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Yes, they do

In the rules, mundane things work as we would expect them to from the real world, so there is no need to spell out what it means to mount a horse, because it works as expected from the real world: you are sitting on the horse. And by extention, as shown in the rules snippet you quote, the same holds for phantastic creatures like pegasi or griffons.

The benefits to "speed and mobility" you gain are those of being able to use the mount's speed and modes of movement, instead of your own, which in many cases are better than yours. You as a typcial character have 25 or 30 feet of walking movement, while a riding horse has 60 feet, twice as fast, and a griffon for example has 80 feet of flying movement.

There even is additonal rules text supporting this, even though there is no real need for stating the obvious. The rules for mounted combat (p. 198, PHB) say:

In either case, if the mount provokes an opportunity attack while you’re on it, the attacker can target you or the mount.

So it is clear what your relative position to the mount is that you are on the mount.

The DMG (p. 119) for overland travel also explains:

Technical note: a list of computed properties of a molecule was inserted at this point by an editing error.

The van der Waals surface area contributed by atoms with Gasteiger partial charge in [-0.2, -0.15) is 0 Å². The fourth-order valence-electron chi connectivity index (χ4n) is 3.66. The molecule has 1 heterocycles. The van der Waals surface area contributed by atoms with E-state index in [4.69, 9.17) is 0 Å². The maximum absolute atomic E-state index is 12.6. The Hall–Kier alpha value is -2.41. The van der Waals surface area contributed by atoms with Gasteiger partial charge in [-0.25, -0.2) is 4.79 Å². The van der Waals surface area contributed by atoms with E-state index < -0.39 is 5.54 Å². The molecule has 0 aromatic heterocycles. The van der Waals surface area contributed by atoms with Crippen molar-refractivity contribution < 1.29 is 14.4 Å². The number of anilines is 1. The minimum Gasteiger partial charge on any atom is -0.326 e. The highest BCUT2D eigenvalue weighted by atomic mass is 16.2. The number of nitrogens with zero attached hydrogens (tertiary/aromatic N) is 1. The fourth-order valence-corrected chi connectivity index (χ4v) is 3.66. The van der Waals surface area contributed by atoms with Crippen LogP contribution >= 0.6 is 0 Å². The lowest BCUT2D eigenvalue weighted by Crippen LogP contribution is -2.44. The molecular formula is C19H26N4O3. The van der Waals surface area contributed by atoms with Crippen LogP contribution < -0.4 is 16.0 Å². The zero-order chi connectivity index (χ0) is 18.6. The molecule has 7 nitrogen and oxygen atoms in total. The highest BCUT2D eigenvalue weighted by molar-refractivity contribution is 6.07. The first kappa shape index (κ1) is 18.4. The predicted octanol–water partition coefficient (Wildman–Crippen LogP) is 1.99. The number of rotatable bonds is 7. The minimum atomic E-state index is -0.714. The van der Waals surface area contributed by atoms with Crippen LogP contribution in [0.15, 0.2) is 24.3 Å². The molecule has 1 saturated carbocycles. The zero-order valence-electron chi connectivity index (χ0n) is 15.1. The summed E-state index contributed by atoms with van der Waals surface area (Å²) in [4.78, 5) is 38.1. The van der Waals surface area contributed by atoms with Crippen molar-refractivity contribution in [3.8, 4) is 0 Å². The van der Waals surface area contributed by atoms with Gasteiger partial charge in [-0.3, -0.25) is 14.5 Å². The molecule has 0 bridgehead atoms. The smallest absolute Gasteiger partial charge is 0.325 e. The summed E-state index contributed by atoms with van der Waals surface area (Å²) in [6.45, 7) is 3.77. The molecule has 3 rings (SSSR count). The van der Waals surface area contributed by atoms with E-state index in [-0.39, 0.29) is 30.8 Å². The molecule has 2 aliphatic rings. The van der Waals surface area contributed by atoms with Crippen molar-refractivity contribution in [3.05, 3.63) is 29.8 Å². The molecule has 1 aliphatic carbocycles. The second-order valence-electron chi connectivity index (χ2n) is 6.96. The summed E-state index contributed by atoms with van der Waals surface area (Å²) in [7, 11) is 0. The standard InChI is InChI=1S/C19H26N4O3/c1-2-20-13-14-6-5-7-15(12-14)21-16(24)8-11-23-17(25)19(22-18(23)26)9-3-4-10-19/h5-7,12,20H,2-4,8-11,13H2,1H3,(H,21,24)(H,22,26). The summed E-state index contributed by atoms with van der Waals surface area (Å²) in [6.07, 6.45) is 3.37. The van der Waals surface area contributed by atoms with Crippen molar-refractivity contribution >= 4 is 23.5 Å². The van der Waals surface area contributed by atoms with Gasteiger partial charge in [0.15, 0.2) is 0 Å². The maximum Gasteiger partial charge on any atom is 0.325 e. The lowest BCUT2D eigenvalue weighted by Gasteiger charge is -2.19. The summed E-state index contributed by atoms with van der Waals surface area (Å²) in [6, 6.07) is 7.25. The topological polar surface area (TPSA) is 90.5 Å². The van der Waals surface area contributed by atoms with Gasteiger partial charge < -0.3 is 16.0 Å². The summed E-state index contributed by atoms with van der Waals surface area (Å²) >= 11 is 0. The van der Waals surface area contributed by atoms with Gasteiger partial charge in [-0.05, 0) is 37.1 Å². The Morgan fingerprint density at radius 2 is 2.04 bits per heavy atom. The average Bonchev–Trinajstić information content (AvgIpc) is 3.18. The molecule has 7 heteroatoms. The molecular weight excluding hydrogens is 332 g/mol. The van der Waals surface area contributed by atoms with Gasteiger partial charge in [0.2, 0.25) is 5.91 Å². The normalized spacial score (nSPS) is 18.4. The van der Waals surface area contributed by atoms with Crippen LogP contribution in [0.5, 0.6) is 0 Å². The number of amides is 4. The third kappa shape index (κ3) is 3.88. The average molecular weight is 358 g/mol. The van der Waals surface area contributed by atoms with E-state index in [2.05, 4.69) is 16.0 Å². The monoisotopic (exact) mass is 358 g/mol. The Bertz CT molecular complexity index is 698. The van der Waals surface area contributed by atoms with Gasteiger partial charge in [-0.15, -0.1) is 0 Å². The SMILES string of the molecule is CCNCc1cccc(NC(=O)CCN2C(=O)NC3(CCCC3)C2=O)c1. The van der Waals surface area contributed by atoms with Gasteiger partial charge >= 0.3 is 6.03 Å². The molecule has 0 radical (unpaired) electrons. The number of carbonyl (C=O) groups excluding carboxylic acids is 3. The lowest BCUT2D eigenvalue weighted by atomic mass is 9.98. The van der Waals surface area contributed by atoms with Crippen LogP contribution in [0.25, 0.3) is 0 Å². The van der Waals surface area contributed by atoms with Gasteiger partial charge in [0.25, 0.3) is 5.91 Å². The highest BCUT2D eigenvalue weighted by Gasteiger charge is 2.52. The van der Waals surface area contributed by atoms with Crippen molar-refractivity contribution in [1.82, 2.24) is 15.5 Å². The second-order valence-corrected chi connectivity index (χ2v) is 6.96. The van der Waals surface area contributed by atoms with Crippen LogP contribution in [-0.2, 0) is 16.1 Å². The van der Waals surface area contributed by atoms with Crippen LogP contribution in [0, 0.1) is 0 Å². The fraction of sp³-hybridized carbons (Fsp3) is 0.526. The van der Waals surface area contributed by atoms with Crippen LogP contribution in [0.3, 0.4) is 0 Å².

Flying by spell or magic item works the same as travel on foot, as described in the Player's Handbook. A creature that serves as a flying mount must rest 1 hour for every 3 hours it flies, and it can't fly for more than 9 hours per day. Thus, characters mounted on griffons (which have a flying speed of 80 feet) can travel at 8 miles per hour, covering 72 miles over 9 hours with two I-hour-long rests over the course of the day.

This makes it explicit that when you are using a flying mount, you use the mounts speed, instead of your own.

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There are no rules that establish the relative position of riders on mounts.

Obviously, we expect that riders will move with their mounts. But exactly where the rider sits relative to the mount is not in the rules. If your question is if the rider moves when the mount does, I submit you have taken the rules to a point of ad absurdem, and you need to stop. If your question is actually about the relative position of the rider to the mount, I posit the following.

In theater of the mind, this probably isn't even a consideration. But when we use optional grid rules, we might put a rider in the exact middle of 4 squares, or on any of the 4 squares. If the rider is on a huge creature (like an elephant), this becomes meaningful, since they might not be able to attack form the middle of 9 squares. The rider might move on the elephant to a position advantageous to attacking.

All this must be adjudicated by the DM. There are several excellent discussions of it, including:

Crawford on Mounted Combat (26:15)

Treantmonk on mounted combat (10:30)

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    \$\begingroup\$ I downvoted because there are rules (evidenced in the other answers), and because it looks like you have misunderstood the question because it doesn't mention a grid. \$\endgroup\$
    – SeriousBri
    Commented Dec 28, 2023 at 18:48